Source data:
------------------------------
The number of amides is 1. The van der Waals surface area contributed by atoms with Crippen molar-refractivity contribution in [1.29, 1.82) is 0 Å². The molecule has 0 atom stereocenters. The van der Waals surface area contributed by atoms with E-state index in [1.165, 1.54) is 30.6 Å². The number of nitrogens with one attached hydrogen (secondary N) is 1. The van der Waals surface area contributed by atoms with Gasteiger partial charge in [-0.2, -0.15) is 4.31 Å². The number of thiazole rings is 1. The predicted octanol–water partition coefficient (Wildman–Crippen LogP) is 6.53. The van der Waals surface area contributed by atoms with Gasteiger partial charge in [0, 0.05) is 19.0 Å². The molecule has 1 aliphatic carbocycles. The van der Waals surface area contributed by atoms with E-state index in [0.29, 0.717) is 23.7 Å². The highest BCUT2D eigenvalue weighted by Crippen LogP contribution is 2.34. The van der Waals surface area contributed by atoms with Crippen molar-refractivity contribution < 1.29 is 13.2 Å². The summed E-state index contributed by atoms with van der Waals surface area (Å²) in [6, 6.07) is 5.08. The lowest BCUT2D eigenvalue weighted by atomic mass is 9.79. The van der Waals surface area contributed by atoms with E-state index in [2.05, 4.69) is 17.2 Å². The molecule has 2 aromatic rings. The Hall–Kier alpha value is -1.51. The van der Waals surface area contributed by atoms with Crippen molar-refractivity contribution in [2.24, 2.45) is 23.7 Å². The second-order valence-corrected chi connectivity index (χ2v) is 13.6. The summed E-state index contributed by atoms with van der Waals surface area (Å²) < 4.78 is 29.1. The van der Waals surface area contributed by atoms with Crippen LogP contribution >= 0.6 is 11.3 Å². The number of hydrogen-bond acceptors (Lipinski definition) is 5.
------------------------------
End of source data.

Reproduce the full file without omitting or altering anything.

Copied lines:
The number of amides is 1. The van der Waals surface area contributed by atoms with Crippen molar-refractivity contribution in [1.29, 1.82) is 0 Å². The molecule has 0 atom stereocenters. The van der Waals surface area contributed by atoms with E-state index in [1.165, 1.54) is 30.6 Å². The number of nitrogens with one attached hydrogen (secondary N) is 1. The van der Waals surface area contributed by atoms with Gasteiger partial charge in [-0.2, -0.15) is 4.31 Å². The number of thiazole rings is 1. The predicted octanol–water partition coefficient (Wildman–Crippen LogP) is 6.53. The van der Waals surface area contributed by atoms with Gasteiger partial charge in [0, 0.05) is 19.0 Å². The molecule has 1 aliphatic carbocycles. The van der Waals surface area contributed by atoms with E-state index in [0.29, 0.717) is 23.7 Å². The highest BCUT2D eigenvalue weighted by Crippen LogP contribution is 2.34. The van der Waals surface area contributed by atoms with Crippen molar-refractivity contribution < 1.29 is 13.2 Å². The summed E-state index contributed by atoms with van der Waals surface area (Å²) in [6, 6.07) is 5.08. The lowest BCUT2D eigenvalue weighted by atomic mass is 9.79. The van der Waals surface area contributed by atoms with E-state index in [2.05, 4.69) is 17.2 Å². The molecule has 2 aromatic rings. The Hall–Kier alpha value is -1.51. The van der Waals surface area contributed by atoms with Crippen molar-refractivity contribution in [2.24, 2.45) is 23.7 Å². The second-order valence-corrected chi connectivity index (χ2v) is 13.6. The summed E-state index contributed by atoms with van der Waals surface area (Å²) < 4.78 is 29.1. The van der Waals surface area contributed by atoms with Crippen LogP contribution >= 0.6 is 11.3 Å². The number of hydrogen-bond acceptors (Lipinski definition) is 5.